<em>Possible destinations: Cleveland, Houston, Minnesota</em>

<a href="" target=""><strong>BANKS: Mock draft 4.0 -- Manziel drafted at</strong><strong> </strong><strong>No. 4 by QB-desperate Cleveland Browns</strong></a>

<strong>5. Ka'Deem Carey, RB, Arizona</strong>

Carey, who led the nation with 1,929 yards in 2012, has proven to be a workhorse running back for the Wildcats, but it's unsure whether that can translate to the NFL. There aren't many NFL-ready running backs coming out of Rich Rodriguez's system, according SI's Farrar, <a href="" target="">who ranks him as the second-best running back</a>. With 349 carries last season, it's tough not to think of former Lions RB Kevin Smith, who was run into the ground with UCF in his final college seasons. But in his rookie season, he has plenty of fantasy value as a possible every-down back.

<em>Possible destinations: Arizona, Atlanta, Cleveland, Tennessee</em>

<strong>6. Tre Mason, RB, Auburn</strong>

Anyone that watched him rack up 195 rushing yards on 34 carries against FSU in the BCS title game should be excited about Mason's NFL prospects. He's on the smaller side at 5-foot-8, but plenty of small running backs with tenacity and the ability to break tackles like Mason have seen success as an NFL rookie.

<em>Possible destinations: Baltimore, Oakland, Minnesota</em>

<strong><a href="" target="">FARRAR: Mason ranks No. 54 in the SI 64</a></strong>

<strong>7. Mike Evans, WR, Texas A&M</strong>

After Watkins, Evans stands out as the best of the rest among rookie wide receivers. With Mike Williams in Buffalo, the Bucs have an open slot for Evans to step right in and become their wide receiver of the future. Interestingly, he's been compared to the Bucs' current star receiver, Vincent Jackson. Meanwhile, the Bills could also surprise many taking Evans to pair with Williams, with rumors of them possibly moving Steve Johnson to another team.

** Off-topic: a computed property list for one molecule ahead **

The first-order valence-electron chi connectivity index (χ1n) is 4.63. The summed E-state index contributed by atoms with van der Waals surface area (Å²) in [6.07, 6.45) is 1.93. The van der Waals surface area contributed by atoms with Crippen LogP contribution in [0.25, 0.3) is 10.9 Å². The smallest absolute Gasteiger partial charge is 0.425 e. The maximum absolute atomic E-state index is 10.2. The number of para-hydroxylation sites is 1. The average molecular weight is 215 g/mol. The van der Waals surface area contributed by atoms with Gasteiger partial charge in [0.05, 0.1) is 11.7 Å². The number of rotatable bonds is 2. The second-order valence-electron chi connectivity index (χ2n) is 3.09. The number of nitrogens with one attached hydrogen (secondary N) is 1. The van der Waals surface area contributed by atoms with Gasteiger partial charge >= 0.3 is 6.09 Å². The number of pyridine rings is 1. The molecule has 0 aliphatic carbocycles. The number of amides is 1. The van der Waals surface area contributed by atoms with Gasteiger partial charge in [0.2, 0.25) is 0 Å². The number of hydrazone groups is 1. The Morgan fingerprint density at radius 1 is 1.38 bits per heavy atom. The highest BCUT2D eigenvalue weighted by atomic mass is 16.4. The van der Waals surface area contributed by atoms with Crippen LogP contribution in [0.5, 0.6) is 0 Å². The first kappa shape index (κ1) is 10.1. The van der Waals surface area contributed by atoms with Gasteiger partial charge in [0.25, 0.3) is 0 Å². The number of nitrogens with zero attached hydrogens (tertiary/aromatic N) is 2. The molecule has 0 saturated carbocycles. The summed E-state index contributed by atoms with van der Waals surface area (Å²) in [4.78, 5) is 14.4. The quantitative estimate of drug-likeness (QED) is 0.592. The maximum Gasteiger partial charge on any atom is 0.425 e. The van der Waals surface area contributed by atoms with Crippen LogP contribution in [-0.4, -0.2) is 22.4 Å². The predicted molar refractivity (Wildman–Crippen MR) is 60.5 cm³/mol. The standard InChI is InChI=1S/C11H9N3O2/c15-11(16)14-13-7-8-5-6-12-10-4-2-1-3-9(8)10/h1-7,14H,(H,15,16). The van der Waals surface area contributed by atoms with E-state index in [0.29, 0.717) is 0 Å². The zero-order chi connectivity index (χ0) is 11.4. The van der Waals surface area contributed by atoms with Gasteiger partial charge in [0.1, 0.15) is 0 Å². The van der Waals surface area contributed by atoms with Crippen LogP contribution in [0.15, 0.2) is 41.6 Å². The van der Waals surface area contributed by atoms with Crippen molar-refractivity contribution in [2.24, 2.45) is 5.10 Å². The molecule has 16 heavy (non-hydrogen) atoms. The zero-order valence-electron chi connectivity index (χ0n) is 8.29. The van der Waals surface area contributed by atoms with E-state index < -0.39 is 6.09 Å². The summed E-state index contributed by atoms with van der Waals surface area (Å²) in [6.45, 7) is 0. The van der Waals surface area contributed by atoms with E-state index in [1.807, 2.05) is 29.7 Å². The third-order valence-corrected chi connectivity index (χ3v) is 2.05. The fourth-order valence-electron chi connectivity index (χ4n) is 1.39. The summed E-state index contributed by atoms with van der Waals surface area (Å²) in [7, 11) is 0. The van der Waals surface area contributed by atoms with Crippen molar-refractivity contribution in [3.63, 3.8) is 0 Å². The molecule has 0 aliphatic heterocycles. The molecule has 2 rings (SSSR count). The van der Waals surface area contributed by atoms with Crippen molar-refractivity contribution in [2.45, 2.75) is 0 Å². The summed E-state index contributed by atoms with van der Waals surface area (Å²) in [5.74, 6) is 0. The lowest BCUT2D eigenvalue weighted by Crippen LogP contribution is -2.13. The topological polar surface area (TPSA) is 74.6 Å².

<em>Possible destinations: Buffalo, Minnesota, N.Y. Giants, Tampa Bay</em>

<strong>8. Eric Ebron, TE, North Carolina</strong>

Ebron has already been compared to Jimmy Graham and Rob Gronkowski as a possible superstar tight end with great athleticism and hands. With the current NFL trend of targeting big tight ends in the end zone, Ebron may fit in quickly with an offense lacking that player. However, it's tough for tight ends to make a fantasy dent in their rookie season; in the past five seasons, the only rookie tight ends to score over 75 fantasy points were Gronkowski (114) and Aaron Hernandez (92).

<em>Possible destinations: Atlanta, Baltimore, Buffalo, Green Bay, N.Y. Giants, N.Y. Jets</em>

<strong><a href="" target="">BURKE: "It would not be all that surprising to see Ebron put up the top receiving numbers of any rookie next season."</a></strong>

<strong>9. Teddy Bridgewater, Louisville</strong>

His stock has gone up and down more than nearly anyone else in this draft, yet, he was the consensus No. 1 draft prospect during his entire senior season (save for DE Jadeveon Clowney). He's a very good pocket passer with great accuracy, quick feet and the ability to evade pass rushers, drawing comparisons to Aaron Rodgers and Sam Bradford.

<em>Possible destinations: Arizona, Cleveland, Houston, Tennessee, Minnesotak</em><em>e</em>

<strong>10. Kelvin Benjamin, WR, FSU</strong>

If you're looking to build a fantasy team on your Xbox or Playstation, add the 6-foot-5 beast of a target in Benjamin. He snatches the ball out of the air in nearly every contested throw, he has the size to become a great red-zone target, and he was drawing pre-Combine comparisons to Calvin Johnson. While he's not as polished as fantasy owners would hope, with bad routes and plenty of inconsistency, those are all things that can be taught. You can't coach his size and speed, and he can play outside or in the slot -- with tight-end blocking size.

<em>Possible destinations: Cleveland, Kansas City, Philadelphia, Seattle</em>

<strong><a href="" target="">FARRAR: Benjamin's ability to dominate when it's time to score may make him a first-round pick</a></strong>

<strong>Players who just missed the top-10 cut</strong>

? Oregon State WR Brandin Cooks is a little bigger than Tavon Austin, and he plays similarly -- and he ran a 4.33 40 at the NFL Combine to lead all wide receivers.

? UCF QB Blake Bortles is a pocket passer that will likely end up on a horrible team with plenty of question marks around him. He doesn't have the legs of other recent rookie quarterbacks that help him rack up fantasy points other ways

? USC WR Marqise Lee has NFL size and speed, with a very good track record, and he'd be a top-three WR in any other draft class

? Georgia Southern RB Jerick McKinnon ran the 40 in an eye-opening 4.41 seconds at the Combine. He's small, strong and incredibly athletic. Watch where this relative unknown ends up for one of your late sleeper picks.